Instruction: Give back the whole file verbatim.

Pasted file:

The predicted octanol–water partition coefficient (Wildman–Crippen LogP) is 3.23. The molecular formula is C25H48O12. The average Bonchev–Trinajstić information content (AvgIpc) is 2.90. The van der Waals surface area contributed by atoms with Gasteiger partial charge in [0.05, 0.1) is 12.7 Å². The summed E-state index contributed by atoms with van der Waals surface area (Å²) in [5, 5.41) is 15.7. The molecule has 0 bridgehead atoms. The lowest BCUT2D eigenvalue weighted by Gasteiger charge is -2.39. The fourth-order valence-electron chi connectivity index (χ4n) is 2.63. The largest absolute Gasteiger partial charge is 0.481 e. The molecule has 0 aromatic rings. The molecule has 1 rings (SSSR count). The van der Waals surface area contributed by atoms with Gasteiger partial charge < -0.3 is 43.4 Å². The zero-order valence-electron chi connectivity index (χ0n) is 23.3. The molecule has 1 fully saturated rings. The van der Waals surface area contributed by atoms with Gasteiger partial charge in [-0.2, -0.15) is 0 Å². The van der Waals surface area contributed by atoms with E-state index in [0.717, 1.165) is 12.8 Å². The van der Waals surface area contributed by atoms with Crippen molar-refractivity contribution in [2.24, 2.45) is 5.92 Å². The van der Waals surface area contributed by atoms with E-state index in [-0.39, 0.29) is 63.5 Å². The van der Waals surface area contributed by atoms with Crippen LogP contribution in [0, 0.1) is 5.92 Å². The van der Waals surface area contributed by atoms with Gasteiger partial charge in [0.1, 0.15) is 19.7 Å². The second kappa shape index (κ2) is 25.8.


The predicted octanol–water partition coefficient (Wildman–Crippen LogP) is 3.23. The molecular formula is C25H48O12. The average Bonchev–Trinajstić information content (AvgIpc) is 2.90. The van der Waals surface area contributed by atoms with Gasteiger partial charge in [0.05, 0.1) is 12.7 Å². The summed E-state index contributed by atoms with van der Waals surface area (Å²) in [5, 5.41) is 15.7. The molecule has 0 bridgehead atoms. The lowest BCUT2D eigenvalue weighted by Gasteiger charge is -2.39. The fourth-order valence-electron chi connectivity index (χ4n) is 2.63. The largest absolute Gasteiger partial charge is 0.481 e. The molecule has 0 aromatic rings. The molecule has 1 rings (SSSR count). The van der Waals surface area contributed by atoms with Gasteiger partial charge < -0.3 is 43.4 Å². The zero-order valence-electron chi connectivity index (χ0n) is 23.3. The molecule has 1 fully saturated rings. The van der Waals surface area contributed by atoms with Gasteiger partial charge in [-0.2, -0.15) is 0 Å². The van der Waals surface area contributed by atoms with E-state index in [0.717, 1.165) is 12.8 Å². The van der Waals surface area contributed by atoms with Crippen molar-refractivity contribution in [2.24, 2.45) is 5.92 Å². The van der Waals surface area contributed by atoms with E-state index in [-0.39, 0.29) is 63.5 Å². The van der Waals surface area contributed by atoms with Crippen LogP contribution in [0, 0.1) is 5.92 Å². The van der Waals surface area contributed by atoms with Gasteiger partial charge in [0.1, 0.15) is 19.7 Å². The second kappa shape index (κ2) is 25.8.